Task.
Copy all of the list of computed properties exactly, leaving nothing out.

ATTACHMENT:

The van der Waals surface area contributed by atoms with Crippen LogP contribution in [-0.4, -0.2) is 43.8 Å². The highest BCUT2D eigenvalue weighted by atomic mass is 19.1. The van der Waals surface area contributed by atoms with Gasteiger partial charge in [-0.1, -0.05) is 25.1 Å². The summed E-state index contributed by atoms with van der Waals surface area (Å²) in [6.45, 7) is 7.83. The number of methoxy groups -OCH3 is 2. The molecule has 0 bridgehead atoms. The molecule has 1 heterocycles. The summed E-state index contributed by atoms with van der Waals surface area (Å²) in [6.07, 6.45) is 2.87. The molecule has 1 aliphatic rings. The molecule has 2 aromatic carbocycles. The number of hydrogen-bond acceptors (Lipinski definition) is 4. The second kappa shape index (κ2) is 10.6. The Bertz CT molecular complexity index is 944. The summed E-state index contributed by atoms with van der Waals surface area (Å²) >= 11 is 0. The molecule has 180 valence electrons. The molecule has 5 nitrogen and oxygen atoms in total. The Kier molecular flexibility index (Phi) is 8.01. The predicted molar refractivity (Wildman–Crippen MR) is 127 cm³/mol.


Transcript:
The van der Waals surface area contributed by atoms with Crippen LogP contribution in [-0.4, -0.2) is 43.8 Å². The highest BCUT2D eigenvalue weighted by atomic mass is 19.1. The van der Waals surface area contributed by atoms with Gasteiger partial charge in [-0.1, -0.05) is 25.1 Å². The summed E-state index contributed by atoms with van der Waals surface area (Å²) in [6.45, 7) is 7.83. The number of methoxy groups -OCH3 is 2. The molecule has 0 bridgehead atoms. The molecule has 1 heterocycles. The summed E-state index contributed by atoms with van der Waals surface area (Å²) in [6.07, 6.45) is 2.87. The molecule has 1 aliphatic rings. The molecule has 2 aromatic carbocycles. The number of hydrogen-bond acceptors (Lipinski definition) is 4. The second kappa shape index (κ2) is 10.6. The Bertz CT molecular complexity index is 944. The summed E-state index contributed by atoms with van der Waals surface area (Å²) >= 11 is 0. The molecule has 180 valence electrons. The molecule has 5 nitrogen and oxygen atoms in total. The Kier molecular flexibility index (Phi) is 8.01. The predicted molar refractivity (Wildman–Crippen MR) is 127 cm³/mol.